State Assembly to vote next week on controversial high-capacity wells bill
By Mark Sommerhauser, Wisconsin State Journal

Republicans who control the state Assembly have set a Tuesday vote for a controversial bill to dial back oversight of high-capacity wells, even as Democrats and environmental groups continued to say the bill is being rushed to the desk of Gov. Scott Walker.

It’s at least the second time in recent weeks that critics assailed supporters of the bill as moving forward too speedily and without sufficient public input. The full Senate passed the bill earlier this month after one of its committees approved it by paper ballot.

 “All signs point to this bill is being rushed and not thoroughly vetted,” said Amber Meyer Smith, a spokeswoman for Clean Wisconsin, an environmental group that opposes the measure.

Republican legislative leaders deny the bill is advancing with undue haste.

Assembly Speaker Robin Vos, R-Rochester, told reporters Thursday that “longstanding Assembly practice” is being followed, in part because the Assembly Agriculture Committee heard the bill last month.

The committee did not vote on the bill.

“Our process has always been the same under Democrats and Republicans,” Vos said.

Senate Bill 76 would remove state regulators’ ability to review environmental effects of wells when they are being replaced or sold. Unlike other state permits aimed at protecting the environment, a high-capacity well permit never expires.

A single high-capacity well pumps at least 100,000 gallons a day from underground aquifers. Farm groups have said the wells, numbers of which have sharply risen in recent years, are crucial to support the state’s vegetable growers.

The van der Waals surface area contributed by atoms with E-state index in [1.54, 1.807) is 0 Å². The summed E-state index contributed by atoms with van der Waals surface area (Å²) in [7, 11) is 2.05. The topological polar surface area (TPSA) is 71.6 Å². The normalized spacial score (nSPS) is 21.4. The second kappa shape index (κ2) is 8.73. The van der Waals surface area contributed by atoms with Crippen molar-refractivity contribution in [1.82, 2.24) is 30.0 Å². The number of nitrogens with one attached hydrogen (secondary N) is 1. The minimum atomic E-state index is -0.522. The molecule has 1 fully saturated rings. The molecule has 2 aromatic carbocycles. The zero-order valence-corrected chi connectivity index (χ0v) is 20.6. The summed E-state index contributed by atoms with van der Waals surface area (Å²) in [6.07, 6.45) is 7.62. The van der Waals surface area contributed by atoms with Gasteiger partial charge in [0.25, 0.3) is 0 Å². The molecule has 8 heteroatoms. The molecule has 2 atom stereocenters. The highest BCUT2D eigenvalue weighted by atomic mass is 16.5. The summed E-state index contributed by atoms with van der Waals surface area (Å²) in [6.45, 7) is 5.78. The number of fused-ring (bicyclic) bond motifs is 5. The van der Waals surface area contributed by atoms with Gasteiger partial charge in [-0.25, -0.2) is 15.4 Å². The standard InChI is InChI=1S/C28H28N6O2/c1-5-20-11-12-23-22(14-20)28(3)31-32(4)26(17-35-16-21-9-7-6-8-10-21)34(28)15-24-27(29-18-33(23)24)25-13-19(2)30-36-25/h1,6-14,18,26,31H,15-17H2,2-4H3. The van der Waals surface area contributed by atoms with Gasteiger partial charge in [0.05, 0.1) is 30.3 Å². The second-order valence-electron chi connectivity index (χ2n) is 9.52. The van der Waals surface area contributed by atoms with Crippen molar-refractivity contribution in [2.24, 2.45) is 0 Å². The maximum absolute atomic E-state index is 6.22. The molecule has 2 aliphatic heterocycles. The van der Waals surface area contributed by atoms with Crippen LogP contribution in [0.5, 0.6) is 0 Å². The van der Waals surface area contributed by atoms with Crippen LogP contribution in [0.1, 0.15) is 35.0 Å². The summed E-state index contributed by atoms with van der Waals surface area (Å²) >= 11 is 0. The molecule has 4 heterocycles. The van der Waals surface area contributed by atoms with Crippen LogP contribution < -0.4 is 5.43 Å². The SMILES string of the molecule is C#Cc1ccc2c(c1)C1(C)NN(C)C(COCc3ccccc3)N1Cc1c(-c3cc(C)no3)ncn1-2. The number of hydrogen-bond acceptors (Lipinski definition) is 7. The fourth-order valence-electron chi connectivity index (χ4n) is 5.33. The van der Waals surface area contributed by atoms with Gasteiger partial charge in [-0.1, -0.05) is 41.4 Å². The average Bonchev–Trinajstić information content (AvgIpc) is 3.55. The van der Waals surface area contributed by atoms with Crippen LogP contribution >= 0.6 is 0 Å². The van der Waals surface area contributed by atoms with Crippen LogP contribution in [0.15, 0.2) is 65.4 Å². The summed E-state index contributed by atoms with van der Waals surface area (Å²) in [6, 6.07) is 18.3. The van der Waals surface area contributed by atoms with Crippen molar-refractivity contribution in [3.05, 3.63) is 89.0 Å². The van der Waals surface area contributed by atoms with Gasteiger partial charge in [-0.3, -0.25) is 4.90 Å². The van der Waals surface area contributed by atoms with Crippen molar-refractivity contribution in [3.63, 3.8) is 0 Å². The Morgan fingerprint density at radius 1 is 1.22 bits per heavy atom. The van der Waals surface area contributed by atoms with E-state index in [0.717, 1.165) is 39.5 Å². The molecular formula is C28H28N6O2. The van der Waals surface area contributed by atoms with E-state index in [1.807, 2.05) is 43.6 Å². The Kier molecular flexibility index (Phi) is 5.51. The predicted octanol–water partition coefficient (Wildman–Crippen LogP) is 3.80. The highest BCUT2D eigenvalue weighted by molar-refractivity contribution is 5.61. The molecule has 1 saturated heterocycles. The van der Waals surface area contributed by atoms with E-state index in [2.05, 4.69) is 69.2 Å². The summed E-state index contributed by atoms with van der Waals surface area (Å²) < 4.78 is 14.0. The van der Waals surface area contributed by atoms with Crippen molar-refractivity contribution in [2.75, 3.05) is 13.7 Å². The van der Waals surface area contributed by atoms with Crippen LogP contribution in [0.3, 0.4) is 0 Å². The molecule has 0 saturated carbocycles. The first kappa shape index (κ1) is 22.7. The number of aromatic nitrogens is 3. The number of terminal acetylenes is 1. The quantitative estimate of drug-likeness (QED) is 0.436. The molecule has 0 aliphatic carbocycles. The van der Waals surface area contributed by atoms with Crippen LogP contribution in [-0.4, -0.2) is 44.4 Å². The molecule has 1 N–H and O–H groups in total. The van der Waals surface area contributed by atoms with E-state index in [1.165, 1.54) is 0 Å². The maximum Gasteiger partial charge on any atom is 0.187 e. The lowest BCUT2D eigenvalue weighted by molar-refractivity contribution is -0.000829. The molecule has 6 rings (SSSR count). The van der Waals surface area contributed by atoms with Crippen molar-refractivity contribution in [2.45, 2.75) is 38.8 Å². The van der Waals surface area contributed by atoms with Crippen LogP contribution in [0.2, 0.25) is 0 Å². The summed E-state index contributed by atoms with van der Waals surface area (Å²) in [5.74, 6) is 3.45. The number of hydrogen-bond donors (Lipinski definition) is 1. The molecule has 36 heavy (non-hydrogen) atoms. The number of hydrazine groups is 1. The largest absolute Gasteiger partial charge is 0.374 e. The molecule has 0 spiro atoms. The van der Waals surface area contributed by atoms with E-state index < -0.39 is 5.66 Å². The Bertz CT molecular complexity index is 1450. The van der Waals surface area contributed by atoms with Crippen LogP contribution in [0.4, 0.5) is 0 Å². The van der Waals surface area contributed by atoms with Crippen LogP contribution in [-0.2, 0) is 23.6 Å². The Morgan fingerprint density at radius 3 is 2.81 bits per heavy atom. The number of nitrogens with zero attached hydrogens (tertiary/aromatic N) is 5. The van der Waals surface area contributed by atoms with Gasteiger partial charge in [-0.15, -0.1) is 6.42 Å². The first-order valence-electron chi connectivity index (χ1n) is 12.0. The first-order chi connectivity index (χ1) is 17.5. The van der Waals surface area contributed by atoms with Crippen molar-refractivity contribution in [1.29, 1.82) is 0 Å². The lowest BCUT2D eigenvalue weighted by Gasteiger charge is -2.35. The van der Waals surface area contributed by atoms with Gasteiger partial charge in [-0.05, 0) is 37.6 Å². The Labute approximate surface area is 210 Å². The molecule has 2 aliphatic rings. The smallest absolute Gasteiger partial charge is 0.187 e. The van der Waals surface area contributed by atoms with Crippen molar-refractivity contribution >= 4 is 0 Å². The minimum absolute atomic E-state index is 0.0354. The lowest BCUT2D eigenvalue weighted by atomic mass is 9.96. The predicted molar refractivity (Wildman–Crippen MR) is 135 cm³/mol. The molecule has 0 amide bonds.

Scientists, meanwhile, have linked the massive amount of water used by the wells to shrinking lakes and dried-up sections of streams in the Central Sands region of the state.

The Assembly Rules Committee voted Thursday to put the bill on the docket for Tuesday’s floor session.

Assembly Democratic Leader Peter Barca, D-Kenosha, unsuccessfully sought to delay a full Assembly vote on the bill, citing the lack of a committee vote.

Democratic Rep. Katrina Shankland, whose Stevens Point-area district is in the region most affected by the issue, said Republicans are moving too quickly on the bill.

“This deserves a committee vote,” Shankland said.

“It’s moving way too fast without the degree of public input that it deserves,” she said.

Last year, a similar bill passed the Senate but wasn’t enacted because the state Assembly passed a different version and the two chambers couldn’t reconcile them.

The Senate version lacked a provision that the Assembly bill included that would have expanded the legal right of people to seek compensation in court if their drinking water, lakes or streams were harmed by industrial-grade wells.

The bill moving forward this year lacks the expanded legal protection.

The Wisconsin State Journal reported last week on state records obtained by Clean Wisconsin. They show that since October, the state has approved requests from businesses for a billion gallons per month in new groundwater withdrawals from locations where state experts warned higher pumping levels could be expected to harm vulnerable lakes, streams and drinking water.